BORDER ADJUSTMENTS SUPPLEMENTING A CAP AND TRADE SYSTEM TO COMBAT CLIMATE CHANGE
Melanie Hecht and
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Melanie Hecht: European University Viadrina, Große Scharrnstraße 59, 15230 Frankfurt (Oder), Germany
Wolfgang Peters: European University Viadrina, Große Scharrnstraße 59, 15230 Frankfurt (Oder), Germany
Climate Change Economics (CCE), 2019, vol. 10, issue 04, 1-21
In the post-Paris Agreement era, the number of carbon pricing initiatives in order to combat climate change grows continuously. However, carbon prices vary substantially among countries which yields negative drawbacks in terms of carbon leakage and loss of competitiveness for firms producing in countries with more stringent regulations. Border adjustments (BAs) could help tackle these negative drawbacks through harmonizing carbon prices across countries. We model a two-stage game where Country A can choose whether to implement BAs in the first stage. In the second stage, producers from both countries compete over prices in Bertrand competition or over quantities in Cournot competition. Most analyses on BAs so far focus on carbon pricing in the form of carbon taxes. However, we observe that many governments achieve their mitigation targets by implementing a cap and trade system with some kind of free allocation of emission allowances. From the current global carbon pricing situation, we identify two conditions for the compliance with the WTO’s national treatment principle that have not been dealt with in detail in previous models: (i) the application of BAs in the form of a cap and trade system and (ii) accounting for free allocation of emission allowances. Our results show that irrespective of the competition type, BAs supplementing a cap and trade system with free allocation improve welfare if the competitive pressure is high.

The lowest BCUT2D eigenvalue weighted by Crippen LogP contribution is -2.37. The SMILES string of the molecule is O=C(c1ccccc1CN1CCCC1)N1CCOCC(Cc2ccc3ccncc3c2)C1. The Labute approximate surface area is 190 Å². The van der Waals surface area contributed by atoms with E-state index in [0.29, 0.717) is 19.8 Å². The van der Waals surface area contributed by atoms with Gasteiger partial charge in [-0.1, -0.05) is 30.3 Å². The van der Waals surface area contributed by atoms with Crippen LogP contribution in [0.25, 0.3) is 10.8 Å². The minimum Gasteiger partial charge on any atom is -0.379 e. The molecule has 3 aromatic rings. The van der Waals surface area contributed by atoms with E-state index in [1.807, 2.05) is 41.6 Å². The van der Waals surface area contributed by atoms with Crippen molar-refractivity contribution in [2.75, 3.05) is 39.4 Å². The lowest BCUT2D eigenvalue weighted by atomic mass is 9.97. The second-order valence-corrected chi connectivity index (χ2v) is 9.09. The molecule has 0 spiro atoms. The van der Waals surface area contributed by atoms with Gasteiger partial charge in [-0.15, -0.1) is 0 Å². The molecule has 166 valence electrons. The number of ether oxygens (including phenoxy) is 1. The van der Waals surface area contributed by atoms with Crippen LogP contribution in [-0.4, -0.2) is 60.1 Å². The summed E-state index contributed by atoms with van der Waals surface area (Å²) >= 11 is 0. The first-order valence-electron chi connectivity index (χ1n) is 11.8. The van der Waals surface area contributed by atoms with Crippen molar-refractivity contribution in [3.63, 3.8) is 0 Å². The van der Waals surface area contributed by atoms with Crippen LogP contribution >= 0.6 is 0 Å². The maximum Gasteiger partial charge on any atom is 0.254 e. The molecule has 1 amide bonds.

Keywords: Border adjustment; cap and trade; emission trading; international trade; oligopolistic competition; unilateral climate policy (search for similar items in EconPapers)
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